The “first kind” of cast he’s referring to is one he defines earlier in his post as one where the developer “[knows] the runtime type of this expression but the compiler does not know it.” That is the kind that I’m discussing here, which is why I chose that specific portion of his post. In our case, the developer knows that “sender” is a button but the compiler does not know that. Eric’s point, and one with which I wholeheartedly agree, is “why doesn’t the compiler know it and why don’t we do our best to make that happen?” It just seems like a bad idea to run a reality deficit between yourself and the compiler as you go. I mean, I know that the sender is a button. You know the sender is a button. The method knows the sender is a button (if we take its name, containing “ButtonClicked” at face value). Maintainers know the sender is a button. Why does everyone know sender is a button except for the compiler, who has to be explicitly and awkwardly informed in spite of being the most knowledgeable and important party in this whole situation?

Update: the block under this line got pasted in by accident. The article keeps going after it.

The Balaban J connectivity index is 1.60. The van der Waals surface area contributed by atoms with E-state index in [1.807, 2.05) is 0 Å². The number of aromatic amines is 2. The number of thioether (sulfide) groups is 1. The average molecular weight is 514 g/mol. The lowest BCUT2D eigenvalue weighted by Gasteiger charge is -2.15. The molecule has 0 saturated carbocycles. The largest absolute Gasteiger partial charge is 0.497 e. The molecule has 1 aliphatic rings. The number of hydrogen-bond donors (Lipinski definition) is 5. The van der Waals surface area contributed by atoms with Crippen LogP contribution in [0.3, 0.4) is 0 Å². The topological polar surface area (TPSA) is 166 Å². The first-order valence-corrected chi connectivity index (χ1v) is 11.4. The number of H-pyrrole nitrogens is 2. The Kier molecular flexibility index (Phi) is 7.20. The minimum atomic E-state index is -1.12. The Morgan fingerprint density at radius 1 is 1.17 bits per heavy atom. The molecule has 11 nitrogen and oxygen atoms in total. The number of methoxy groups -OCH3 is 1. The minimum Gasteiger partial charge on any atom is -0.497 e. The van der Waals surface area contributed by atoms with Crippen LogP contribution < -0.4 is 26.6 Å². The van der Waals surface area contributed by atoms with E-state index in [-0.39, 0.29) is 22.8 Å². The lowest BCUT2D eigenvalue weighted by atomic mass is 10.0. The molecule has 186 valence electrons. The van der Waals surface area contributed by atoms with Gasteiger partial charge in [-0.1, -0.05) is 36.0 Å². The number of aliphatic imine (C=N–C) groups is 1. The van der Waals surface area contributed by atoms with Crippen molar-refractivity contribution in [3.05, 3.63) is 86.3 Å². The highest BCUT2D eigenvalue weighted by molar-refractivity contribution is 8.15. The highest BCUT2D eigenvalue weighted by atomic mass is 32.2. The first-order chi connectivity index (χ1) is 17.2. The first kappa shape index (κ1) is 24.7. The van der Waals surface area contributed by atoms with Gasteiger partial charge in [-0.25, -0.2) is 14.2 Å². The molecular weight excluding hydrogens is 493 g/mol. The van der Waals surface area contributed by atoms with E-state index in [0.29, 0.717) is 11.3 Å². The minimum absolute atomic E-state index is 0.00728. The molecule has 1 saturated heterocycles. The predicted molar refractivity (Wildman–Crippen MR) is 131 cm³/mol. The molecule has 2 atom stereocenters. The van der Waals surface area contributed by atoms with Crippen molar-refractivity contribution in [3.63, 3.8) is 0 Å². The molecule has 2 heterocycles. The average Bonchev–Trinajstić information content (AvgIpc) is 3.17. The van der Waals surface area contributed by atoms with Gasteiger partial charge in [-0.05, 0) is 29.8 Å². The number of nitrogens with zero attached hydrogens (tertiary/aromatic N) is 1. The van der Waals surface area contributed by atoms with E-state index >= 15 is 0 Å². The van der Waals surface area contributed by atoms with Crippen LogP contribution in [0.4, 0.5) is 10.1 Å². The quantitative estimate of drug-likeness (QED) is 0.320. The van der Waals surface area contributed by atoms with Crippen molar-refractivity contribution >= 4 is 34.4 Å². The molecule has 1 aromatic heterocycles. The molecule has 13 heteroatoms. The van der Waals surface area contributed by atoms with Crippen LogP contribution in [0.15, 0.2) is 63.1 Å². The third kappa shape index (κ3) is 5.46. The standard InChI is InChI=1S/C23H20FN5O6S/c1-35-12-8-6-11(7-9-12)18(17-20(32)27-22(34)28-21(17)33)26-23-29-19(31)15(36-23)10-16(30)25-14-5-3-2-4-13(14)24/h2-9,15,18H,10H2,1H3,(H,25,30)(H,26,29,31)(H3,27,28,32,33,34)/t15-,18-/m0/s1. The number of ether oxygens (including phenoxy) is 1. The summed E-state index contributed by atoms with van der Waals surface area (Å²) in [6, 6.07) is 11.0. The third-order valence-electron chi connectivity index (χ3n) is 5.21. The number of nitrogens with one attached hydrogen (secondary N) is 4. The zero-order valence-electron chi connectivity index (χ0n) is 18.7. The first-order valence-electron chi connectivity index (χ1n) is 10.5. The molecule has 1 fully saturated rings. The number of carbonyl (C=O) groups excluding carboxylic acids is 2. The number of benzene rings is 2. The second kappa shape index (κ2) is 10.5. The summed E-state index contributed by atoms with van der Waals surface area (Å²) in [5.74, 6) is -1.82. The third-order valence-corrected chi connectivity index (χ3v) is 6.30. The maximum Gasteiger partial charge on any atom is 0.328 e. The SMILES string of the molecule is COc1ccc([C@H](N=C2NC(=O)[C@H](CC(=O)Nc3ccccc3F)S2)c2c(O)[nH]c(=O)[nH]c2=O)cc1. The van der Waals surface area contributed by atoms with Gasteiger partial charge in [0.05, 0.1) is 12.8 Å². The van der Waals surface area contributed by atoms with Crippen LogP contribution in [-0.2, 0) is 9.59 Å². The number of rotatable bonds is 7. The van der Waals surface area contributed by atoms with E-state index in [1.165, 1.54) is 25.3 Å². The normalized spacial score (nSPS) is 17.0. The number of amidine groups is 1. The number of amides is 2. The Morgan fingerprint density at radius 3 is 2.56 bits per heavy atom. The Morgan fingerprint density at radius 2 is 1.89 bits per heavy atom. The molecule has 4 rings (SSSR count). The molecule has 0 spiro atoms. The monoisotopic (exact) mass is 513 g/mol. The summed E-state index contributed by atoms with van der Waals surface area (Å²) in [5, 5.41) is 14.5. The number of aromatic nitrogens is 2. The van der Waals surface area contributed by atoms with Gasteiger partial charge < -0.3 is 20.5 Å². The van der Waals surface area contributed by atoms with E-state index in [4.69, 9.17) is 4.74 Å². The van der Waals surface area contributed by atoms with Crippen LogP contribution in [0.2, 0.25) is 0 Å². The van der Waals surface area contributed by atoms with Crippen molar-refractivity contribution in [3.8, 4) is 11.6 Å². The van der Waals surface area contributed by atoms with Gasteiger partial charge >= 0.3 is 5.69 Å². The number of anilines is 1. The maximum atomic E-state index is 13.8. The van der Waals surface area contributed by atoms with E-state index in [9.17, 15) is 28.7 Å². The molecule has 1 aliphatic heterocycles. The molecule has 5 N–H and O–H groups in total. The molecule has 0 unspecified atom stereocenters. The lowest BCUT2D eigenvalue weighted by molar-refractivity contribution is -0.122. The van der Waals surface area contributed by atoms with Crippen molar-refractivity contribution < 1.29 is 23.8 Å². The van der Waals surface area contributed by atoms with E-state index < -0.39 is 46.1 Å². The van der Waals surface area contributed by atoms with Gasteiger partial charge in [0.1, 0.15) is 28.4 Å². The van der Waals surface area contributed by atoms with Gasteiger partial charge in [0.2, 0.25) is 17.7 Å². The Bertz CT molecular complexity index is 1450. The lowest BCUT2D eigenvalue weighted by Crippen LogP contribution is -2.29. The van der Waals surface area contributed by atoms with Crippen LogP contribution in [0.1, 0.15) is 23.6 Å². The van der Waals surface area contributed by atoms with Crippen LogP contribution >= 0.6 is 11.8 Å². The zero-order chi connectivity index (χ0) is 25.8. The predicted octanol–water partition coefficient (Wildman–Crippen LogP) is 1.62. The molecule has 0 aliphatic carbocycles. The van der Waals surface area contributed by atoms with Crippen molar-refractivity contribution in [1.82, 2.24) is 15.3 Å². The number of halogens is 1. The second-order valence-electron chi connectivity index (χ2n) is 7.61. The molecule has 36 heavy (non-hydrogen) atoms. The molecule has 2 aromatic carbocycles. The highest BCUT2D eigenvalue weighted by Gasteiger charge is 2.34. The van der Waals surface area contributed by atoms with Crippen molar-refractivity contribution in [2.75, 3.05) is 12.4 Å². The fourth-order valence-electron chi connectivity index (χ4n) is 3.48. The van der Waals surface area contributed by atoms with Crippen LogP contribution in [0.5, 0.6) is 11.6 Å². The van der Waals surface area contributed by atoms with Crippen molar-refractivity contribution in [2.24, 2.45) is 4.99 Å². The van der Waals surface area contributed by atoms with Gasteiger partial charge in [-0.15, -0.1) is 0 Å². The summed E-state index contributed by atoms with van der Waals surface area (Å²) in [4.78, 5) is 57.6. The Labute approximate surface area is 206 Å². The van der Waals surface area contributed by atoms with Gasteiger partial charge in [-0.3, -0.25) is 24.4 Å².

But I roll all of this into a broader point about a polymorphic approach in general. If we think of types as hierarchical (inheritance) or composed (interface implementation), then there’s some exact type that suits my needs. There may be more than one, but there will be a best one. When writing a method and accepting parameters, I should accept as general a type as possible without needing to cast so that I can be of the most service. When returning something, I should be as specific as possible to give clients the most options. But when I talk about “possible” I’m talking about not casting.